Shale Oil's Threat to OPEC

Brian Hicks

Written By Brian Hicks

Posted June 25, 2012

Once upon a time, the Organization of Petroleum Exporting Countries (OPEC) commanded worldwide respect—mixed with fear—because of the power they wielded over the world’s economy. After all, if they decided to throttle oil supply to any given country, it would precipitate a major crisis.

But with the increasing pace of the “shale oil revolution,” all that could change.

OPEC faces several problems. First there’s the developing face-off against an Iran-Iraq alliance. Then, there is the problem posed by oil-price hawks like Iran and Algeria against a weakening Saudi Arabia, which has long dominated OPEC policy.

The U.S. imported 20 percent of OPEC exports last year, or 4.5 million barrels/day. This satisfies roughly half the nation’s requirements.

Emergent technologies like hydraulic fracturing have opened up a glut of North American natural gas from shale rock. The implication is obvious—in the future, a day may come when we won’t have to rely on OPEC at all.

Reuters reports that ConocoPhillips CEO Ryan Lance told OPEC last Wednesday:

“In 1990, North American reserves and production were falling but thanks to unconventionals, proved reserves have risen 68 percent since then. North America could become self sufficient in oil as well (as gas) by 2025.”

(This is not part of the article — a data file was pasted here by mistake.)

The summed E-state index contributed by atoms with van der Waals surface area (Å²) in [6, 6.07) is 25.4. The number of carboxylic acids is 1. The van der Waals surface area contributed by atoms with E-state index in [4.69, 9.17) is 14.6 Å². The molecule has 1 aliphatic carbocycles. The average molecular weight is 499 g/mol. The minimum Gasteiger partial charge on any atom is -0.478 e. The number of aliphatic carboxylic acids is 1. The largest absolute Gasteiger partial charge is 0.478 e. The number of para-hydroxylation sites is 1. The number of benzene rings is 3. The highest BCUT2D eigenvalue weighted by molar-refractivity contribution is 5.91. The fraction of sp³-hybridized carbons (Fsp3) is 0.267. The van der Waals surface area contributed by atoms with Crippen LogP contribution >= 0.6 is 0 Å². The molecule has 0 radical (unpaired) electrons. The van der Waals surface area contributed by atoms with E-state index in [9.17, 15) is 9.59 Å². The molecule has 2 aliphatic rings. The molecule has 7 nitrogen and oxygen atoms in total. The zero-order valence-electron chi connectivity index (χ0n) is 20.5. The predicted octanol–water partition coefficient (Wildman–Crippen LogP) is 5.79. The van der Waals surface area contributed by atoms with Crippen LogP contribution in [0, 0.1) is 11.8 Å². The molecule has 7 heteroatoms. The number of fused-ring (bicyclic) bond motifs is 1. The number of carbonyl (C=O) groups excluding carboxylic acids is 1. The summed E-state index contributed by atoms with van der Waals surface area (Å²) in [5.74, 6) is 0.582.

Perplexingly, OPEC does not seem to be very concerned. Kuwaiti Oil Minister Hani Hussein reflected the characteristic complacency when he remarked:

“Oil from the Middle East will always find a home. And we have to wait to see more research to get a better idea about the impact of shale oil development.”

What’s really causing a shift in production location is where unconventional reserves appear. For example, China and Russia—both non-OPEC nations—currently boast some of the biggest unconventional reserves. However, recent price drops in the world oil price may work against unconventional oil producers.

In April, Riyadh in Saudi Arabia produced 10 million barrels/day (their highest production quota in several decades). Of course, the ongoing worldwide economic doldrums have also tamped prices down. This might slow down the advance of unconventional developments and cause Saudi Arabia to artificially depress prices.

OPEC has been around for more than fifty years, and has endured several booms in oil development. But will it really withstand the spread of shale and other unconventional oil reserves?

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